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Business News/ Industry / Banking/  RBI to focus on printing new Rs500 note to address cash shortage

RBI to focus on printing new Rs500 note to address cash shortage

RBI printing presses, which were printing Rs2000 notes so far, will start printing the new Rs500 notes from Wednesday

The two RBI printing presses are targeting around 1 billion new Rs500 notes by December-end. Photo: Pradeep Gaur/MintPremium
The two RBI printing presses are targeting around 1 billion new Rs500 notes by December-end. Photo: Pradeep Gaur/Mint

Mumbai: Reserve Bank of India (RBI)-operated currency presses will start printing the new Rs500 notes on Wednesday even as the two government-owned presses run behind schedule, said three officials directly involved in the process.

The Bharatiya Reserve Bank Note Mudran Pvt. Ltd (BRBNMPL), a subsidiary of RBI, with two presses in Mysuru (Karnataka) and Salboni (West Bengal), hopes to print around 1 billion of the new Rs500 notes by December-end, these people said.

So far, the RBI-operated presses have been printing only Rs2,000 notes (among the new notes) for the past two months. According to these people, the two RBI presses have printed nearly 2 billion pieces of Rs2,000 notes and a few lower denomination notes till date. The two presses had an order to print 3.5 billion pieces of new Rs2,000 notes .

“The presses at Mysuru and Salboni will now shift focus to Rs500 notes till the pain is fairly eased by December-end. However, it will not be until January when the system will be comfortable with enough currency notes," said the first of the three officials cited earlier.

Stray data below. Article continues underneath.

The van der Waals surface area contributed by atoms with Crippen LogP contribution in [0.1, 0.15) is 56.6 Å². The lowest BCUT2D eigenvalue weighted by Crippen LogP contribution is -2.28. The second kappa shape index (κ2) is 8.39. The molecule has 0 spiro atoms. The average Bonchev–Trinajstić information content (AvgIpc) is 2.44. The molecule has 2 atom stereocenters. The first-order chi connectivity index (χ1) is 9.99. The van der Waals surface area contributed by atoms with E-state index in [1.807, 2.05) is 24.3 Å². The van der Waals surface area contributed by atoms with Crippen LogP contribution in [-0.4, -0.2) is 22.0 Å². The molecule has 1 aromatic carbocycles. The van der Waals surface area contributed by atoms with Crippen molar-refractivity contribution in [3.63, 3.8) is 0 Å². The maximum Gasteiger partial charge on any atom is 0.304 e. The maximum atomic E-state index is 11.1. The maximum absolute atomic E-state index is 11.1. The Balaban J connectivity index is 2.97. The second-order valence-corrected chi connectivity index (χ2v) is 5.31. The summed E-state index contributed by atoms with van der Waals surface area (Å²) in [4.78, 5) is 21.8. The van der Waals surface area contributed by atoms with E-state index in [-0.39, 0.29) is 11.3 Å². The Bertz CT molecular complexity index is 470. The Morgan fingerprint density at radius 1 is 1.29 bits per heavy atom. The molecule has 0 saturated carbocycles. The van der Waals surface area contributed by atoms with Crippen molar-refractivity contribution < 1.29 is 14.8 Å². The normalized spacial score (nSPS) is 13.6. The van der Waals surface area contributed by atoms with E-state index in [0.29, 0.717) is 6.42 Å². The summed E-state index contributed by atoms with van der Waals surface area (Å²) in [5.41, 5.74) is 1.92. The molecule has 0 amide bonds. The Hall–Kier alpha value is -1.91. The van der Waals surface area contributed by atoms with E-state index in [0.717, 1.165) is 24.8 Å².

Even if these presses together add another billion Rs500 notes, it will be just a fraction of those invalidated. At the end of March, there were 15.7 billion Rs500 notes (amounting to Rs7.85 trillion) in circulation.

According to RBI data, Rs8.44 trillion has been deposited or exchanged at banks between 10 November and 27 November against an estimated Rs16 trillion of these notes in circulation. However, only Rs2.16 trillion has been withdrawn.

According to the plan drawn up by the government and RBI, the central bank-operated presses were to produce the Rs2,000 notes and government-owned printers the new Rs500 bills.

The Security Printing and Minting Corp. of India Ltd (SPMCIL), the government company that produces notes and coins, has printed less than 100 million pieces of the new Rs500 notes so far, said the second of the three officials.

SPMCIL and RBI spokespersons did not respond to calls seeking comment.

Mint reported on 17 November that the government-owned presses at both Nasik and Dewas were running below capacity, leading to the delay in the release of Rs500 notes. Even after ramping up production, these presses are currently printing only 5 million pieces per day, said the people cited earlier.

BRBNMPL can produce 16 billion notes annually. Its presses are currently printing 45-50 million pieces per day, said the people.

Currency notes are now being airlifted from all the four currency presses to the 4,000-odd currency chests of RBI. Separately, the government has also placed an order for 2,000 tonnes of currency paper to be imported, said the second official.

The current demand for paper is around 4,000 tonnes till December, of which half will met by the Bank Note Paper Mill, a joint venture between SPMCIL and BRBNMPL.

As the government rushes to meet the demand for bank notes, even the production of Rs5 and Rs10 coins has been raised significantly over the last 10 days, according to a fourth official.

“Usually we produce about 1.7 million Rs10 coins and 2.7 million Rs5 coins per day. This has been raised to 2.9 million and 4.3 million respectively. We have also stopped production of Re1 and Rs2 coins for the time being," the official said.

However, a large part of the fresh coins produced are still lying at the mint as the secured vans which are supposed to ferry these to the currency chests and various bank branches are not available. They are busy moving notes.

Vishwanath Nair contributed to this story.

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Published: 30 Nov 2016, 02:52 AM IST
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